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Alternatives to Multiterm Extract?
Thread poster: Claudia Alvis

Claudia Alvis  Identity Verified
Peru
Local time: 14:59
Partial member
Spanish
+ ...
Oct 21, 2008

I'm thinking of buying Multiterm Extract or any other similar program. I need a tool that can extract terms from a monolingual file and also that can leverage my existing TMs, glossaries and/or bilingual projects to create bilingual glossaries. Multiterm Extract can do that but I would like to know if there are more options out there. Also, does anybody know what's the difference between Multiterm Extract and PhraseFinder?

Thanks,

Claudia


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Sp and Fr to En  Identity Verified
United Kingdom
Local time: 20:59
Member (2005)
French to English
+ ...
PlusTools Oct 22, 2008

It might be worth looking at the WordFast utility, PlusTools, which is free. I know it's good for extracting terms from monolingual files, I haven't used it for any of the other functions you mention.

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Claudia Alvis  Identity Verified
Peru
Local time: 14:59
Partial member
Spanish
+ ...
TOPIC STARTER
PlusTools Oct 22, 2008

Thanks for the recommendation. I used to have PlusTools and Wordfast installed years ago but I've always found Wordfast very intimidating. I guess it's time to give PlusTools another try.

Regards,

Claudia


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ViktoriaG  Identity Verified
Canada
Local time: 15:59
English to French
+ ...
AntConc + XBench Oct 22, 2008

I think we need to agree that there is no tool that is able to automatically extract terms without any human intervention. Also, I have spoken to a few people who have bought MultiTerm Extract - most of them weren't impressed by it.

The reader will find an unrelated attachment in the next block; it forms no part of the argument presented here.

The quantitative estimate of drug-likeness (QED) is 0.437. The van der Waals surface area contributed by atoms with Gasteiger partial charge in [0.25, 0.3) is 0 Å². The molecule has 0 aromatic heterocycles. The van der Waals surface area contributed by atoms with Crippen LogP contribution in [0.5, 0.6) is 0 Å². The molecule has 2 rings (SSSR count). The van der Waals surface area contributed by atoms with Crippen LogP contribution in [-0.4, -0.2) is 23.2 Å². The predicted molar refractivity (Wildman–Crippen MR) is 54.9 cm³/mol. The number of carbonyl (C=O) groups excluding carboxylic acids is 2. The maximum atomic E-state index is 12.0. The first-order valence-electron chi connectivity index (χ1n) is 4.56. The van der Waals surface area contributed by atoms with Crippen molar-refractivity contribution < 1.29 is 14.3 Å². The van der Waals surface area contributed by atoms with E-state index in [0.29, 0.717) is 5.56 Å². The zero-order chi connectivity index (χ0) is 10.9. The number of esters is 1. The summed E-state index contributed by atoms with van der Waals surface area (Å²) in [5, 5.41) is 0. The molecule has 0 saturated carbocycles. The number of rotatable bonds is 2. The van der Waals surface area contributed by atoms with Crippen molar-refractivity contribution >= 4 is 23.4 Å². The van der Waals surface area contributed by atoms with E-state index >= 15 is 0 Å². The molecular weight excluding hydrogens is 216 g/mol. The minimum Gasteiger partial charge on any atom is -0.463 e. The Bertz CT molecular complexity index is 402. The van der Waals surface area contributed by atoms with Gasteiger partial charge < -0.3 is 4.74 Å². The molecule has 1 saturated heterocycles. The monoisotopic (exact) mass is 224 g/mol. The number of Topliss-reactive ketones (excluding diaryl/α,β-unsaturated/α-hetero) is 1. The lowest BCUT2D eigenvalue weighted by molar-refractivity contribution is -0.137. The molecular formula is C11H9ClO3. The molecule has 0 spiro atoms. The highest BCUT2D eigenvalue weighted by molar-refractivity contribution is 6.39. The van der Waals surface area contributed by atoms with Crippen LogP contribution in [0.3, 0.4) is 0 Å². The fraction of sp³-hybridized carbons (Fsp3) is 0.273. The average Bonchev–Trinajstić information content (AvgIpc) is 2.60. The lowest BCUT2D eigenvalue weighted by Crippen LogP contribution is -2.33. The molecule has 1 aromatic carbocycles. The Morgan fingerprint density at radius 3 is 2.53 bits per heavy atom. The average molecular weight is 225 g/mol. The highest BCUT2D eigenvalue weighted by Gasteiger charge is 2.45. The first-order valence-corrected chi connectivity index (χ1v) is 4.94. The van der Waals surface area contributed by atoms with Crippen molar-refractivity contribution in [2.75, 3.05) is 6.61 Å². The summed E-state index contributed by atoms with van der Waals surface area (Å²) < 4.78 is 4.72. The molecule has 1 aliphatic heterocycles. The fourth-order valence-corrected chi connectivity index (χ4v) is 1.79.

I find the best way to compile glossaries is to use the freeware concordancer AntConc. I have used it just recently to compile a termbase of about a thousand terms before starting a large project - it is a large termbase for starters, and it took me about four hours to create it. It is an entirely manual process (I should try and find some time to write a howto for this) and it takes a little more time, but I would say that the difference between using MultiTerm Extract and using AntConc is much like the difference between sweeping the floor and washing it. AntConc will help you find all terms and their variants, and it will even help you find terms that are composed of five or six words. The only downside is that you need to use file formats that allow you to convert them to text files, as that is the filetype AntConc uses.

You need to copy each source term found using AntConc into a text file - put one term per line. Once your list of source terms is complete, place the cursor at the end of the line, hit Tab and enter the target term. This will result in a tabbed text file. Then, you just need to save this file and add it to an XBench project. Of course, you can also import this file into MultiTerm and create a TDB, hassle free. The file will be searchable through XBench, much like you would seach an electronic dictionary.

Since I've discovered this method, I have lost all interest in buying term extraction tools. The software I use is free and gives me as much control as I could possibly dream of - unlike commercial software. The bonus is that AntConc will let you zoom into the context effortlessly and that XBench will later help you check if you have used the established terminology consistently.

You can download the software at the following addresses:

AntConc: http://www.antlab.sci.waseda.ac.jp/antconc_index.html
XBench: http://www.apsic.com/en/products_xbench.html

All the best!

Edit: Not to dis PlusTools, but I have tried it, and for term extraction, it is less than average. It will basically give you a list of strings that are repeated in the file. Any concordancer will give you that...

[Edited at 2008-10-22 17:20]


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Cecilia Falk  Identity Verified
Local time: 21:59
English to Swedish
XBench Oct 22, 2008

Hi Victoria,